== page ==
Huawei unveils cutting-edge ‘big data’ chip as China pushes for reduced reliance on technology imports
- New chip is aimed at serving the needs of corporate data centres which process and parse huge amounts of information
- In-house designed chip should help Huawei to reduce reliance on imports
Huawei Technologies, the world’s largest telecommunications equipment vendor, on Monday unveiled a new cutting-edge central processing unit (CPU) and server series aimed at handling big data, which should help to reduce its reliance on imports at a time of growing trade tensions between China and the US.
The new CPU, called Kunpeng 920, uses a 7-nanometre process which significantly improves processor performance – outstripping the industry benchmark by 25 per cent – while lowering power consumption by about 30 per cent compared to competitors, according to a Huawei press release on Monday.
The Shenzhen-based company, currently embroiled in a wider trade spat between the US and China after Washington said its network equipment could be a security risk, also launched a series of new servers called TaiShan, powered by the Kunpeng 920.
The new products are aimed at serving the needs of corporate data centres, which process big data by running algorithms to enhance business performance and generate customer insights. The new chip is based on the architecture of British chip design firm ARM, which is owned by Japanese conglomerate SoftBank Group Corp.
“The ARM industry is seeing a new development opportunity. The [new] Kunpeng 920 CPU and TaiShan servers released by Huawei are primarily used in big data, distributed storage, and ARM native applications,” said William Xu, Huawei’s chief strategy marketing officer, in Monday’s release.
“We will work with global partners in the spirit of openness, collaboration, and shared success to drive the development of the ARM ecosystem and expand the computing space, and embrace a diversified computing era,” said Xu.
The new products can also be seen as supportive of China’s push to become a world leader in cutting-edge technologies such as artificial intelligence (AI), chip design, automation and next generation mobile networks.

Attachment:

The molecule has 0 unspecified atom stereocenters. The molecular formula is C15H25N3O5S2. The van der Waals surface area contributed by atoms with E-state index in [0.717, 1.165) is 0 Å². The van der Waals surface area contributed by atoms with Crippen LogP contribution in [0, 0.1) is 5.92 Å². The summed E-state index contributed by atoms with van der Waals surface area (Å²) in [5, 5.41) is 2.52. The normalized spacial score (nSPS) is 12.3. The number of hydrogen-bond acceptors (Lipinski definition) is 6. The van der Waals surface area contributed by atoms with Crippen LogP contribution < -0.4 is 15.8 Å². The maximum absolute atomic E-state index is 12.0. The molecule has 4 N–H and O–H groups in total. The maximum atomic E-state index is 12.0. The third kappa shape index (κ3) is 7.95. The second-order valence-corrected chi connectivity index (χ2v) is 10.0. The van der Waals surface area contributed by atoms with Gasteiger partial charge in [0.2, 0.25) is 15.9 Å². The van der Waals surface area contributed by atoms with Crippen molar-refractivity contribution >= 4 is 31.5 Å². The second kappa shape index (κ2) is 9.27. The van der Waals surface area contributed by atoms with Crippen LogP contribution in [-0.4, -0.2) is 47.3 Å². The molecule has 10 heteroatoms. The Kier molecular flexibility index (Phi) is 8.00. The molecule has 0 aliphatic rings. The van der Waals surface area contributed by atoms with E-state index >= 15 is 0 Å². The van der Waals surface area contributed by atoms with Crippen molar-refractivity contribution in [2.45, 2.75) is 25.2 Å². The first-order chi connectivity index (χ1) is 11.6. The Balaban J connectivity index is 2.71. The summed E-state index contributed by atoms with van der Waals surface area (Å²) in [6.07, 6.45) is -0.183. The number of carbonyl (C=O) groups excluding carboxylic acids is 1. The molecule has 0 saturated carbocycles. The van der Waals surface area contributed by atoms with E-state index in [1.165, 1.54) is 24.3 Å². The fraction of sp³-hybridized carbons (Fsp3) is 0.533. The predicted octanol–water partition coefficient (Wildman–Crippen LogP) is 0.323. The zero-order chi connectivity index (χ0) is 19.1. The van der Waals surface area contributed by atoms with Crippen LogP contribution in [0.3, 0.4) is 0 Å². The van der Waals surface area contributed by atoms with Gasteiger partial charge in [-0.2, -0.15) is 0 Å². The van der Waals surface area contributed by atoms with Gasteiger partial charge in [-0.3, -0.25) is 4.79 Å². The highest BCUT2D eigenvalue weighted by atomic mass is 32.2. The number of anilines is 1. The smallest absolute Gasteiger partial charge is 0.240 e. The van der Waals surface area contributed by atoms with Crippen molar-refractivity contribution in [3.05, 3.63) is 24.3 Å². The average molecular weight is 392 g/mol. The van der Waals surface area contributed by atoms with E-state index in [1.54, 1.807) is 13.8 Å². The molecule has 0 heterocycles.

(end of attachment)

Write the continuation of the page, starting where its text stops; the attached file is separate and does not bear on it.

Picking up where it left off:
Beijing’s “Made in China 2025” plan aims to transform the country into an advanced manufacturing power by targeting 10 emerging sectors including next generation IT, robotics, clean-energy vehicles and biotechnology.
While China views the blueprint as key to achieving its long-term goals, the White House has argued the state-led approach violates World Trade Organisation rules and could create an unfair playing field for foreign investors.
In October Huawei unveiled two AI-enabled microchips that it said would extend the application of AI to “all walks of life”.
The chips, the Ascend 910 and Ascend 310, form part of the company’s push into cloud infrastructure and are aimed at supporting the company’s “all scenarios” AI strategy, Huawei rotating chairman Eric Xu Zhijun said during the Huawei Connect 2018 conference in Shanghai at that time.
Along with the Kirin 980 chip set released in September – which is used on the company’s mid-to-high-end smartphone handsets with AI features under its main brand and Honor sub-brand – Huawei now owns a relatively comprehensive chip set design capacity, making it less reliant on foreign suppliers such as Qualcomm, AMD and Nvidia.
“Huawei has invested patiently and intensively in computing innovation to continuously make breakthroughs. We will work with our customers and partners to build a fully connected, intelligent world,” said Xu.